Structural frames are one of the biggest contributors to embodied carbon, but issues with data quality have made tackling this difficult – until now
As the global population rises and the built environment grows to accommodate it, the UN estimates that the construction industry accounts for 38% of global energy-based carbon emissions.
Operational carbon emissions have dropped significantly in recent years, in part because of better technology creating energy efficiencies – but also because both government and industry have taken operational carbon emissions seriously. The UK Emissions Trading Scheme for energy-intensive industries, for example, essentially assigns a price to operational carbon.
By contrast, embodied carbon is harder to quantify and has suffered from a lack of consistent benchmarking, research and data. Data challenges weaken the government’s ability to set informed, regulation-backed reduction targets – but this will inevitably change, as embodied carbon’s share of a building’s total carbon output expands. According to the UK Green Building Council (UKGBC), for new buildings embodied emissions from construction can account for up to half of the carbon impacts associated with the building over its lifecycle.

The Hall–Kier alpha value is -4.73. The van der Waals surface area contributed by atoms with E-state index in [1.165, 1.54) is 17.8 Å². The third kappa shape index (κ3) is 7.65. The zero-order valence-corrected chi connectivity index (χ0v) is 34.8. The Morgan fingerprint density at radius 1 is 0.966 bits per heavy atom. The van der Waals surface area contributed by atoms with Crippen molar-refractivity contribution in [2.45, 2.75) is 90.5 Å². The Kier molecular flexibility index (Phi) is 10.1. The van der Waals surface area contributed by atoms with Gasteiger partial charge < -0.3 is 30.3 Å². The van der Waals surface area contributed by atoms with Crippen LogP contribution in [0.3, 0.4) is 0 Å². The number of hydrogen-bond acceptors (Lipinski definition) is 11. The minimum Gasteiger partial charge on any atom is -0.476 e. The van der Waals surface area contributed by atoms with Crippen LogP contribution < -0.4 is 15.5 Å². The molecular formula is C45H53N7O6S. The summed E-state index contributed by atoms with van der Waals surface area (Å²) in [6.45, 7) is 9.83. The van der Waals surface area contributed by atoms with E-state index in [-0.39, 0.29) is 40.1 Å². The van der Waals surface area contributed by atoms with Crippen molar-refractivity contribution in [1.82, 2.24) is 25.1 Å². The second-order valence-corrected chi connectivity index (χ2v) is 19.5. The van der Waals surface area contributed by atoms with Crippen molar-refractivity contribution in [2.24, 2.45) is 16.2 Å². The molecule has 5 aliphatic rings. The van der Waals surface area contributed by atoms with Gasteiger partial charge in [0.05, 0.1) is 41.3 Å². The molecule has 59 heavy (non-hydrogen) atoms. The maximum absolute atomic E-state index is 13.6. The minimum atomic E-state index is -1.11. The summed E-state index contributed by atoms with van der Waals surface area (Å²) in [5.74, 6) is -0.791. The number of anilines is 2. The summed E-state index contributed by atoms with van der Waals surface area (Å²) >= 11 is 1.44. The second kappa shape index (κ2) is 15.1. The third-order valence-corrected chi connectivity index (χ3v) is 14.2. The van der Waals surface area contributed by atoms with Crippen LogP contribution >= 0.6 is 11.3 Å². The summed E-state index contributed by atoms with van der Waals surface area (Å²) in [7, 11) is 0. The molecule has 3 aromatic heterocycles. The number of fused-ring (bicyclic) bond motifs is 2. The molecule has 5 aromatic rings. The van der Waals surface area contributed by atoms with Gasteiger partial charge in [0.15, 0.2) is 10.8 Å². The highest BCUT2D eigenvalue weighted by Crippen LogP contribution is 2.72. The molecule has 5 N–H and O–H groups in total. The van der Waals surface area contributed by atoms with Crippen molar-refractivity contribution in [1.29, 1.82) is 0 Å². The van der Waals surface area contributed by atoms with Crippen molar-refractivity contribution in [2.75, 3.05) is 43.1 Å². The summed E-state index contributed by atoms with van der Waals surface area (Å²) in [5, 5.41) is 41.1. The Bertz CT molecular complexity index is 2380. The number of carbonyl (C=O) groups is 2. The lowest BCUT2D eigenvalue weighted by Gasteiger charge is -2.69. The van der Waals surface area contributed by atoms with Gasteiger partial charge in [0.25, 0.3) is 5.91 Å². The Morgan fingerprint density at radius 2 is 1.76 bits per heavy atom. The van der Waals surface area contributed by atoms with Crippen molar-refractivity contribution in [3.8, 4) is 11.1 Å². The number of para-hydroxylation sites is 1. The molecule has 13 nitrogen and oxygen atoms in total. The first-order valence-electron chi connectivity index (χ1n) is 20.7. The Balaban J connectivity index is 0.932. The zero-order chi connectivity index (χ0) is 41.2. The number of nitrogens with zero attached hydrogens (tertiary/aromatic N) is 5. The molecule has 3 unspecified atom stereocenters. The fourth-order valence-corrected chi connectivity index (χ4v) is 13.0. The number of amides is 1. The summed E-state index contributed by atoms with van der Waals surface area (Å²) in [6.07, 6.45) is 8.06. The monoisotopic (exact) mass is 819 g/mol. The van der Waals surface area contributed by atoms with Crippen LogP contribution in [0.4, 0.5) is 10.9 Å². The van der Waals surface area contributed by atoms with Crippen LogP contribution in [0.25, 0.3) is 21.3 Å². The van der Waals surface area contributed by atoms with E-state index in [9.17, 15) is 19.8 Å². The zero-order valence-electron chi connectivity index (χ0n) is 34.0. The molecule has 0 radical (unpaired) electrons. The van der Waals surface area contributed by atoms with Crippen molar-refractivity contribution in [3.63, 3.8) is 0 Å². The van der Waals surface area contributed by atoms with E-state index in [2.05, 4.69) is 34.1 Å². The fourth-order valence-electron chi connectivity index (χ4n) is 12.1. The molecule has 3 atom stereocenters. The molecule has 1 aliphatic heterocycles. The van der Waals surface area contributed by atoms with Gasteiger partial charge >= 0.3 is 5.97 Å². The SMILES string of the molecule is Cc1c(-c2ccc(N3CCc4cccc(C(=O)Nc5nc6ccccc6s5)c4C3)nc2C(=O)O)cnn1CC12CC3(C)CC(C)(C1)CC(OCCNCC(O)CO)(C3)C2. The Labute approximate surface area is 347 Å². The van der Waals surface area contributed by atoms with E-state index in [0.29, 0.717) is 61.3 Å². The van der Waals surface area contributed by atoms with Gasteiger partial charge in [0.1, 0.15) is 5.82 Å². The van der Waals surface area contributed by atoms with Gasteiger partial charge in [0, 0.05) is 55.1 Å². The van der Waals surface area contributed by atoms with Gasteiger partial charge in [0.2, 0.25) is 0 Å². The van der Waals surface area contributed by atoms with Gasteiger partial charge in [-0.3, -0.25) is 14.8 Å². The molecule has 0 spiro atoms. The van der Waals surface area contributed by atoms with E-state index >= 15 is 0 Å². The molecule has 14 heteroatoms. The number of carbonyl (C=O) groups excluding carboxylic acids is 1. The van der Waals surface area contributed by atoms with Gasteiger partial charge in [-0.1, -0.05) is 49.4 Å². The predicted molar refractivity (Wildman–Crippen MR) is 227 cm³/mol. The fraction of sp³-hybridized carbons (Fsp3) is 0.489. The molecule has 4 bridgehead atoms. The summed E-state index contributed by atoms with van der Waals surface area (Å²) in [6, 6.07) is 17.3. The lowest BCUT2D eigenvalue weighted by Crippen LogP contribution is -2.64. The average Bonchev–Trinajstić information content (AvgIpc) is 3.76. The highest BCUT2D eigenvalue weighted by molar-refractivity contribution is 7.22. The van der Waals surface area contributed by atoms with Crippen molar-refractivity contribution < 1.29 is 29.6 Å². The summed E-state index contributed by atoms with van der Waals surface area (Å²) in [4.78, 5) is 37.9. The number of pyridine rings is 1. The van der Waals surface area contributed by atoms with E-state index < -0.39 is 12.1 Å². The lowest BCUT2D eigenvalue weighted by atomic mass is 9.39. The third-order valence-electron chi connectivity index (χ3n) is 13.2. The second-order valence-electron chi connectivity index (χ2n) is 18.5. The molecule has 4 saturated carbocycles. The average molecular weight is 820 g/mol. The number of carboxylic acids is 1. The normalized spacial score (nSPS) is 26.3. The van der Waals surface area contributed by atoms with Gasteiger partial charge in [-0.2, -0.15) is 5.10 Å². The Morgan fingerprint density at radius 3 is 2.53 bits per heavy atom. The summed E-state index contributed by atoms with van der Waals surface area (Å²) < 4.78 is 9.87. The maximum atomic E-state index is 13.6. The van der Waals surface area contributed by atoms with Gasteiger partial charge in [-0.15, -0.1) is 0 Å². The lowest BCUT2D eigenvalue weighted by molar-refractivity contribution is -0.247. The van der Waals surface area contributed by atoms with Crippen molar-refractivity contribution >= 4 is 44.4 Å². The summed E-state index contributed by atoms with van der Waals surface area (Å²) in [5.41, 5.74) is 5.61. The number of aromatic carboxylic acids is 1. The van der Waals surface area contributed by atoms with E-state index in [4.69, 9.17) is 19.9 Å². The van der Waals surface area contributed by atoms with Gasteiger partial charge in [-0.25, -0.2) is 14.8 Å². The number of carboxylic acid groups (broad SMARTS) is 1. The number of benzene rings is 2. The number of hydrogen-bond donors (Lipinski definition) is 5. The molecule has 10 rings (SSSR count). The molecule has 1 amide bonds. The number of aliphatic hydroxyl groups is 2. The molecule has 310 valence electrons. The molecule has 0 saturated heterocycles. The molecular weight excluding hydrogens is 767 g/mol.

Reducing a project’s embodied carbon footprint is usually a desirable objective – clients are undoubtedly leading the way – but too often reduction potential is restricted due to cost constraints and a traditional, somewhat siloed approach to developing the initial conceptual designs. Finding optimal cost and carbon solutions requires the most carbon-intensive elements of a building to be centre stage at the outset.
Could the industry now be at a turning point?
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